Impact Measurement based on Repeated Randomized Control Trials: The Case of a Training Program to Encourage Social Entrepreneurship
Thomas Åstebro and Florian Hoos
Designing effective entrepreneurship training programs is still a challenge despite the investments in training made by governments and private institutions, and its importance for economic growth. We report a case of impact measurement of a social entrepreneurship program based on repeated randomized controlled trials (RCTs), discuss challenges of conducting repeated RCTs, and implications for policy evaluation. Impact measures from the first edition of the program showed no detectable treatment effects. The second edition was adjusted by reducing leadership training and increasing traditional entrepreneurial skills training, and had strong treatment effects on entrepreneurial activities, the creation of a new venture during the program, and subsequent start-up activity. Employing sequential field experiments can improve entrepreneurship training programs despite the challenges of executing RCTs in the field.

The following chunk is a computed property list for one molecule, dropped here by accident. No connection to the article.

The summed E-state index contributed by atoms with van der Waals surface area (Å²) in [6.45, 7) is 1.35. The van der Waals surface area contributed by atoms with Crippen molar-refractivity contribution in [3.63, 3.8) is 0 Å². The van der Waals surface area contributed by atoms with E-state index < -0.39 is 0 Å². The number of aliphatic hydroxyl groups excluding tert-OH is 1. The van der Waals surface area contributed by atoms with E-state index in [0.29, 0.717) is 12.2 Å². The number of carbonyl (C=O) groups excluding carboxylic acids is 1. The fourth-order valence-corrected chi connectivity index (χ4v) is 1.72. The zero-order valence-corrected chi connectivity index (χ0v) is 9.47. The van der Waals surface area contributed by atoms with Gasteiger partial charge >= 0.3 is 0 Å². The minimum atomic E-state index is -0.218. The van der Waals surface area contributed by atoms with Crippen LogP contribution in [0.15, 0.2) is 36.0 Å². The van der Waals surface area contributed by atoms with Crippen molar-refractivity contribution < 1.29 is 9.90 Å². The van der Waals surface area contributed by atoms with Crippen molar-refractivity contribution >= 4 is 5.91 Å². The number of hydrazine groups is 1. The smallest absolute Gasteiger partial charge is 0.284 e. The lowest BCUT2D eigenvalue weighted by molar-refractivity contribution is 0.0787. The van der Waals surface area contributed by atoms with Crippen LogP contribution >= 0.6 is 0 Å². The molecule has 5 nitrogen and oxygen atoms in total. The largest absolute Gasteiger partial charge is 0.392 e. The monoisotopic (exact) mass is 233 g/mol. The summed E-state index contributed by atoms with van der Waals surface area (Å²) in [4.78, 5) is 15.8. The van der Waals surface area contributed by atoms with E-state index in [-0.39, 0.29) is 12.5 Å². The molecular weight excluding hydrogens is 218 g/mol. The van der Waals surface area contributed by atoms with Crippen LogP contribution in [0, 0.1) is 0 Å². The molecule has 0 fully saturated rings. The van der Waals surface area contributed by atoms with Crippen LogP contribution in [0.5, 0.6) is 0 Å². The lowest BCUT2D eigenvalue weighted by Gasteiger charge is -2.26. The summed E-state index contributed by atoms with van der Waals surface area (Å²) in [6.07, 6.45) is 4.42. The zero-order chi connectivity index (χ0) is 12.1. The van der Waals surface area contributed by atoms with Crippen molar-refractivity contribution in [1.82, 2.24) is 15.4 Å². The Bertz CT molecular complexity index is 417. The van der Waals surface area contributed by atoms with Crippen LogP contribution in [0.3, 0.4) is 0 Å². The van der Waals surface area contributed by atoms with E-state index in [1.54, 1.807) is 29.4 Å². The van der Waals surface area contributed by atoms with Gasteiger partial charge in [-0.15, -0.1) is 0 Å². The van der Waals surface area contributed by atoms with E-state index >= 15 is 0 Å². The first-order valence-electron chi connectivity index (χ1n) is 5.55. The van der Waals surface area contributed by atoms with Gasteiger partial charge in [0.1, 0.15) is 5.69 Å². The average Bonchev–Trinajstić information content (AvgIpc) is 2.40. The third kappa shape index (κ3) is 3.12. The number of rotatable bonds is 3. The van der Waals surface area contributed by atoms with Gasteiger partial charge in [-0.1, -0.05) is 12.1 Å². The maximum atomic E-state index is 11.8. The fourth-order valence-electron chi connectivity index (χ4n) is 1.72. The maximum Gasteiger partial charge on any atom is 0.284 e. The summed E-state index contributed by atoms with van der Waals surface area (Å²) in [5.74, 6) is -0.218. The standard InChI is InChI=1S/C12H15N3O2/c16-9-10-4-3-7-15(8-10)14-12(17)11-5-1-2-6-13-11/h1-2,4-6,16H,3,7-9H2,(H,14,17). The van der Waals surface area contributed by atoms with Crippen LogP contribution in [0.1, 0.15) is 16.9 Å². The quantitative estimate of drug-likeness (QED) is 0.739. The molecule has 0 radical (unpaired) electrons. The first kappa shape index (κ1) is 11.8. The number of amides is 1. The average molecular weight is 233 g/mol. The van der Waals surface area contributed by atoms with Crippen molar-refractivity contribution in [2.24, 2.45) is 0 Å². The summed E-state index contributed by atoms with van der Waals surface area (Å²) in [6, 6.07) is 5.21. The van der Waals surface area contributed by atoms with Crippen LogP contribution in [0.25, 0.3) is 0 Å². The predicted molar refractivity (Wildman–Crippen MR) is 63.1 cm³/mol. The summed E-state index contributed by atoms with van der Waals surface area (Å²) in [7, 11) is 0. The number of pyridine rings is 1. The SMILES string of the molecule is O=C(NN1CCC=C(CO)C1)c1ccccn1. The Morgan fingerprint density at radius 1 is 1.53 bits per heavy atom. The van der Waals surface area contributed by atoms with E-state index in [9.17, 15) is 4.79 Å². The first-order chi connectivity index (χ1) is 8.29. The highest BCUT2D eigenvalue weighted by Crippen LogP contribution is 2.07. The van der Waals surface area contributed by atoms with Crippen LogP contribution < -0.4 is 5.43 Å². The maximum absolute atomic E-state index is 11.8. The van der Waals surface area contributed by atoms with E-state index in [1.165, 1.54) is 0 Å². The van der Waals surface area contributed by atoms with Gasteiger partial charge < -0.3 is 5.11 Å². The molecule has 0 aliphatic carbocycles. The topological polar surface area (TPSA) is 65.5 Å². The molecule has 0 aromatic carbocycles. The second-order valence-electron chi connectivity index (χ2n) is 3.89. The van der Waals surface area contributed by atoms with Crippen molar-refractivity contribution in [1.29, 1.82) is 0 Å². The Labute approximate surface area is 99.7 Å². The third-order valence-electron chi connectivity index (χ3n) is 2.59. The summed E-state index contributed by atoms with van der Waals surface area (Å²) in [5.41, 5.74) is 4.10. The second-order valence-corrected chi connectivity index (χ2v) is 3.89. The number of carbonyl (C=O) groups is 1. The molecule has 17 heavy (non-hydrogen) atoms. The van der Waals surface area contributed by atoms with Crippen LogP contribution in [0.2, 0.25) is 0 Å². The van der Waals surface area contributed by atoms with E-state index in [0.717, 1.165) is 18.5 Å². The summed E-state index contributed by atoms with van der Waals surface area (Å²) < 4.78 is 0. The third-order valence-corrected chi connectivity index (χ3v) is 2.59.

Keywords: social entrepreneurship; field experiment; policy evaluation; randomized controlled trial; training.